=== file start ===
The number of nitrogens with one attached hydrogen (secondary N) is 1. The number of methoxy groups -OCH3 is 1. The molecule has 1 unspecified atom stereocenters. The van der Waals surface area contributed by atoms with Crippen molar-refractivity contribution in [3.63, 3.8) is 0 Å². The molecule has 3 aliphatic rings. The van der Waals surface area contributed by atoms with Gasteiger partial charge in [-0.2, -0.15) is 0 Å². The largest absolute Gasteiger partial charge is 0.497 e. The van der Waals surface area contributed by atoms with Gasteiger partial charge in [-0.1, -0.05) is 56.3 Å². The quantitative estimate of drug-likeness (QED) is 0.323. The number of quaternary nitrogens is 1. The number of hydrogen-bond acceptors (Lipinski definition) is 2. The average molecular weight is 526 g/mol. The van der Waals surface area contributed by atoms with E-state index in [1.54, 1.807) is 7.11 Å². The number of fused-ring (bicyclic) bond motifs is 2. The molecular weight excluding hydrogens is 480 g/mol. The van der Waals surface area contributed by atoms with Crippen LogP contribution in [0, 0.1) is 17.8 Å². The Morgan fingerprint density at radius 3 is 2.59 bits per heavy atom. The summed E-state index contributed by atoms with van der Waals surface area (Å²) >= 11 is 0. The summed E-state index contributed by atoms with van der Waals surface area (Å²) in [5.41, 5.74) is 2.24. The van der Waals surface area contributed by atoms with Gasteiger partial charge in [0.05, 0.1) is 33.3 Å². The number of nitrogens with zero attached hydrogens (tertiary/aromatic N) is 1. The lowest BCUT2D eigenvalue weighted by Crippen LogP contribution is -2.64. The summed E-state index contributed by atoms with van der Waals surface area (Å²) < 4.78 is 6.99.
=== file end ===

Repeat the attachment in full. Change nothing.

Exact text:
The number of nitrogens with one attached hydrogen (secondary N) is 1. The number of methoxy groups -OCH3 is 1. The molecule has 1 unspecified atom stereocenters. The van der Waals surface area contributed by atoms with Crippen molar-refractivity contribution in [3.63, 3.8) is 0 Å². The molecule has 3 aliphatic rings. The van der Waals surface area contributed by atoms with Gasteiger partial charge in [-0.2, -0.15) is 0 Å². The largest absolute Gasteiger partial charge is 0.497 e. The van der Waals surface area contributed by atoms with Gasteiger partial charge in [-0.1, -0.05) is 56.3 Å². The quantitative estimate of drug-likeness (QED) is 0.323. The number of quaternary nitrogens is 1. The number of hydrogen-bond acceptors (Lipinski definition) is 2. The average molecular weight is 526 g/mol. The van der Waals surface area contributed by atoms with E-state index in [1.54, 1.807) is 7.11 Å². The number of fused-ring (bicyclic) bond motifs is 2. The molecular weight excluding hydrogens is 480 g/mol. The van der Waals surface area contributed by atoms with Crippen LogP contribution in [0, 0.1) is 17.8 Å². The Morgan fingerprint density at radius 3 is 2.59 bits per heavy atom. The summed E-state index contributed by atoms with van der Waals surface area (Å²) >= 11 is 0. The summed E-state index contributed by atoms with van der Waals surface area (Å²) in [5.41, 5.74) is 2.24. The van der Waals surface area contributed by atoms with Gasteiger partial charge in [0.05, 0.1) is 33.3 Å². The number of nitrogens with zero attached hydrogens (tertiary/aromatic N) is 1. The lowest BCUT2D eigenvalue weighted by Crippen LogP contribution is -2.64. The summed E-state index contributed by atoms with van der Waals surface area (Å²) < 4.78 is 6.99.